The Impact of Common Core State Standards on Your Student



Filling in the bubbles on a standardized test will soon become a thing of the past for Oklahoma students. The way our Oklahoma students are tested is gradually changing, and with change in assessment tests come changes in instruction.

In past years, Oklahoma teachers have followed the PASS (Priority Academic Student Skills) objectives while planning classroom instruction. These objectives determined what content was covered at each grade level in all subjects.

If you visit the State Department of Education’s website, you may notice a fairly new link listed as “Common Core State Standards.” What does all this mean, and how will it affect the what (content) and how (approach) of classroom instruction?

Common Core State Standards

The new Common Core State Standards are the result of collaboration between teachers, school administrators and education experts. The Common Core was adopted by the State Department of Education in June 2010, and the transition from PASS to Common Core has already begun, with full implementation of Common Core scheduled to be fully integrated by the 2014-15 school year.
And Oklahoma is not alone in adopting this new standard; according to the Core Standards website, 44 states have already formally adopted these standards.

Mission of Core Standards

The Common Core State Standards provide a consistent, clear understanding of what students are expected to learn, so both teachers and parents know what is expected. The standards are designed to be robust and relevant to the real world, reflecting the knowledge and skills that our young people need to learn now for success later in college and careers.

The thinking behind this curriculum change is that with American students fully prepared for the future, our communities will be best positioned to compete successfully in the global economy.

Common Core Standards:

  • Are designed to equip students with the thinking and learning habits necessary to enter college and the work force.
  • Include rigorous content and application of knowledge through high-order skills which include analyzing and creating opposed to just fact memorization.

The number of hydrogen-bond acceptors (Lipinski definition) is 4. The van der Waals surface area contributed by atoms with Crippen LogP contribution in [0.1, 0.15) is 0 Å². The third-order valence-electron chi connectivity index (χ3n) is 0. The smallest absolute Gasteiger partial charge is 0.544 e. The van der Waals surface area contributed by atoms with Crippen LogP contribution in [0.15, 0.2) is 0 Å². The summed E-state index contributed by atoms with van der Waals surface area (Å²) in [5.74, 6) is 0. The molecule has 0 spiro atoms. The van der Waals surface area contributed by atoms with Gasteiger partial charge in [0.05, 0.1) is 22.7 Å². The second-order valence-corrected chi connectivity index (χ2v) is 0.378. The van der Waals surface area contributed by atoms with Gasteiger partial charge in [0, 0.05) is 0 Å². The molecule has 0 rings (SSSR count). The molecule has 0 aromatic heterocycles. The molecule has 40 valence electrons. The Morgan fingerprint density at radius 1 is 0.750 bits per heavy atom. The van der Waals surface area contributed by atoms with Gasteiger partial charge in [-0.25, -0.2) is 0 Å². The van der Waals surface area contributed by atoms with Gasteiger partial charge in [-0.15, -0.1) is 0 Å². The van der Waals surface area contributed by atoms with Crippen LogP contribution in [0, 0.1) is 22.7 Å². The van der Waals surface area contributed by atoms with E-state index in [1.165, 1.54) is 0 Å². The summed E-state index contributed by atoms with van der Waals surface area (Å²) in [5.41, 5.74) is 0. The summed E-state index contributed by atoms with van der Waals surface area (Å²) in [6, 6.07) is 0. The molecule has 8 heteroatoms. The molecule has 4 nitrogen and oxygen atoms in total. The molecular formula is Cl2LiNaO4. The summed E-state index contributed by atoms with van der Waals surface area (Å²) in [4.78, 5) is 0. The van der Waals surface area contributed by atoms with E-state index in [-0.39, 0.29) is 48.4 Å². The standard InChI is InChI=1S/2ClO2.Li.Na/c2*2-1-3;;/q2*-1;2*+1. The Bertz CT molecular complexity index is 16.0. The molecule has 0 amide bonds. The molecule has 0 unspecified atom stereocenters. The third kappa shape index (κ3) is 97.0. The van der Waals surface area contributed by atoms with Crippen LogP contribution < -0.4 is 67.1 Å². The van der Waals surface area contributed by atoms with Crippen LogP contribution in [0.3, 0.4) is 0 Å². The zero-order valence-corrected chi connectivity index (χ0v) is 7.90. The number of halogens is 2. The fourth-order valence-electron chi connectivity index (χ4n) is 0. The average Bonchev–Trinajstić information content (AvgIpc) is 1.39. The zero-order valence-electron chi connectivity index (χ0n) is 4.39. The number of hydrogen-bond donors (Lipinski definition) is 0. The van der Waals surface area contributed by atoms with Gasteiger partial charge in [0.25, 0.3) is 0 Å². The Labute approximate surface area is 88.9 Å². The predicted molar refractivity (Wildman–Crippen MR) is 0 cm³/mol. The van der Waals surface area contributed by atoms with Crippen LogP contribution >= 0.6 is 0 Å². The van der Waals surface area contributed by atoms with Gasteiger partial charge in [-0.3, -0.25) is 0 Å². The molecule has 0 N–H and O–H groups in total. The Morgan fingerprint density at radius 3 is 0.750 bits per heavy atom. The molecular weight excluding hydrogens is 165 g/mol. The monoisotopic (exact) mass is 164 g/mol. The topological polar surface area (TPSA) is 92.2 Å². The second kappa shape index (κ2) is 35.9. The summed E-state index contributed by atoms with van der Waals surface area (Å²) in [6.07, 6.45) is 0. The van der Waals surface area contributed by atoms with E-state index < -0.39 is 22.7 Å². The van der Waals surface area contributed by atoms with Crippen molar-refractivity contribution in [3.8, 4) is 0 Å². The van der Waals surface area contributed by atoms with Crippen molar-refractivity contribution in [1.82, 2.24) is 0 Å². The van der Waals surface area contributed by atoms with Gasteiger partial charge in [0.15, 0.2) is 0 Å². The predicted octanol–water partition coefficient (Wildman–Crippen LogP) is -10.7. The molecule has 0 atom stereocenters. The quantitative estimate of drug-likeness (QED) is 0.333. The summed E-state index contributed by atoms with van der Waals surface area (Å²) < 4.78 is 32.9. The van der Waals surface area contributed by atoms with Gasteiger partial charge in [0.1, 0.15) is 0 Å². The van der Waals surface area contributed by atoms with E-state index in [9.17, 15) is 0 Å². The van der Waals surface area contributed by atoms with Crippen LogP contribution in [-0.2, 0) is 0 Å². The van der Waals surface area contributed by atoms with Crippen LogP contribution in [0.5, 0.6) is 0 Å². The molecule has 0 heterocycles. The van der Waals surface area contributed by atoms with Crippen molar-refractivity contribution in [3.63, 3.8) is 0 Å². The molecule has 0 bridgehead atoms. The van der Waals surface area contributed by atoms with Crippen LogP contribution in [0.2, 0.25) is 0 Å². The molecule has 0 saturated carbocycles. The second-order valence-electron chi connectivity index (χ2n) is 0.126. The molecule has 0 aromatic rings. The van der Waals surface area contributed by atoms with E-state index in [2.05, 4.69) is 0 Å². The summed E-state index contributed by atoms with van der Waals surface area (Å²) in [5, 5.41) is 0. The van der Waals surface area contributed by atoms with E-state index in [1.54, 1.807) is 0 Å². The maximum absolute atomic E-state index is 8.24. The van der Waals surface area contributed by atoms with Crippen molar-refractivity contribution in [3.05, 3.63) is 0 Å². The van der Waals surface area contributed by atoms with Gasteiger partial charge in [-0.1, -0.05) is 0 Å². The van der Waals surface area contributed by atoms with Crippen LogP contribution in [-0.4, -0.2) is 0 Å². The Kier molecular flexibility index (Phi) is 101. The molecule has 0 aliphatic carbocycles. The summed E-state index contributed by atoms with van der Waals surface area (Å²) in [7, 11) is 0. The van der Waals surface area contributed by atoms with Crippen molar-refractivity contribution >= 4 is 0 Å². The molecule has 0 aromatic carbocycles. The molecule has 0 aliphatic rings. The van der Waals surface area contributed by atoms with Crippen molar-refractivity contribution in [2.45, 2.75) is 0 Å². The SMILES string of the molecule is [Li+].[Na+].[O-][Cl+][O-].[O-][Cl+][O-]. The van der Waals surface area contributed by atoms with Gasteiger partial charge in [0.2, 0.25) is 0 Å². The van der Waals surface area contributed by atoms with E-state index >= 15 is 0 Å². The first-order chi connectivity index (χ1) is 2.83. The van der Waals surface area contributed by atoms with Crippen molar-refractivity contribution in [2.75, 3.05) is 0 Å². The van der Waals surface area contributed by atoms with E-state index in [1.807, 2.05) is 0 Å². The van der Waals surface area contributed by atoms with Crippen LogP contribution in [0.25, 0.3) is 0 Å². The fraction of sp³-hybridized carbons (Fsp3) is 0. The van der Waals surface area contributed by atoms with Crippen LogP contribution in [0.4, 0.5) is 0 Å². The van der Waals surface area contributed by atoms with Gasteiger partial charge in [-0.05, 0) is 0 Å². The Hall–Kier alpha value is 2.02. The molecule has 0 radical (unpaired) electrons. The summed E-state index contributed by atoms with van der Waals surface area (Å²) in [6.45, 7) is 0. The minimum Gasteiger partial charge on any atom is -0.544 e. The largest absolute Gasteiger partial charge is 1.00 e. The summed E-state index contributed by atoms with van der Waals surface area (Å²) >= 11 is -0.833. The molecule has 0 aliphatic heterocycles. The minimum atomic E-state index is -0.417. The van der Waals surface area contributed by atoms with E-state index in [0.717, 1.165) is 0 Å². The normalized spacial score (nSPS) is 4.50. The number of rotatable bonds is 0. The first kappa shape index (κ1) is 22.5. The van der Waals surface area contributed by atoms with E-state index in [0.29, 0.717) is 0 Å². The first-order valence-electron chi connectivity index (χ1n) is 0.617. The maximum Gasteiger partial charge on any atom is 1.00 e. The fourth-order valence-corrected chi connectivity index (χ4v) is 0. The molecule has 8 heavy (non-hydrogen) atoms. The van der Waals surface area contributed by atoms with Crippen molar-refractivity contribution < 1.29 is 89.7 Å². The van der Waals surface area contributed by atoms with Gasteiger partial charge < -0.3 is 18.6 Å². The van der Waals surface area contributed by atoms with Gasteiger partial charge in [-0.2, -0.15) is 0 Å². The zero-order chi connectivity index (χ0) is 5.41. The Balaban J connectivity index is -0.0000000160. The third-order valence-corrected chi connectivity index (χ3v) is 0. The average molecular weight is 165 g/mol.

• Build upon strengths and lessons of current state standards and integrate the practices of top-performing countries, so that all students are prepared to succeed in our global economy and society.

Rick Cobb, Director of Curriculum for Moore Public Schools, believes there are benefits to Common Core Standards instruction. “Our teachers will have more information about specific strengths and weaknesses in students’ skills. The new standards will make us think differently about how we assess student learning and how we prepare students to progress to the next level, whether that’s within school or out into the world,” he said.

State Superintendent Janet Barresi recently expressed that she’s convinced that as school districts in the state transition to the tougher writing standards required through the Common Core State Standards, state test scores will improve.

A Different Way of Testing

So how will this affect your children? Where previously students answered questions in a multiple choice test booklet, they will now complete assessments on a computer. This will begin with sixth through twelfth graders and will eventually be extended to include first through fifth graders as well.

Also, instead of the PASS standard of testing which occurred near the end of each school year, the Common Core standards are designed to take place four times throughout the school year, providing teachers with feedback throughout the year.

Questions will be designed to encourage higher-level thinking. For instance, instead of a typical multiple choice test, students will be asked to write and reflect on their answers in more of an essay form. This will, in turn, encourage students to rely on their independent, higher-level thinking skills—not just memorize basic facts and regurgitate them from rote memory. This approach will make learning meaningful and encourage students to be lifelong learners, not robots built to remember facts one day only to forget them the next. Open-ended questions promote self-reliant thinking.

The bottom line: the tests won’t look like what we’re used to.

So, for those of you who once drew arbitrary, fancy patterns down your bubbled answer sheets, you soon won’t have to worry about your child doing the same!

Learn More About the Common Core Standards

  • Have an iPhone or iPad? Download the free Common Core Standards application to familiarize yourself with the Kindergarten through 12th grade standards for math and language arts.
  • For a complete overview of our state’s upcoming educational standards, including background information, application of Common Core for students with disabilities and an implementation timeline, visit www.sde.state.ok.us/curriculum/commoncore.
  • Learn more about the Core Standards, including frequently asked quesions, at www.corestandards.org.
  • To read information regarding the pros and cons of standardized tests, visit www.standardizedtests.procon.org.

Julie Dill is a National Board Certified Teacher from Oklahoma City and mother of two.
 

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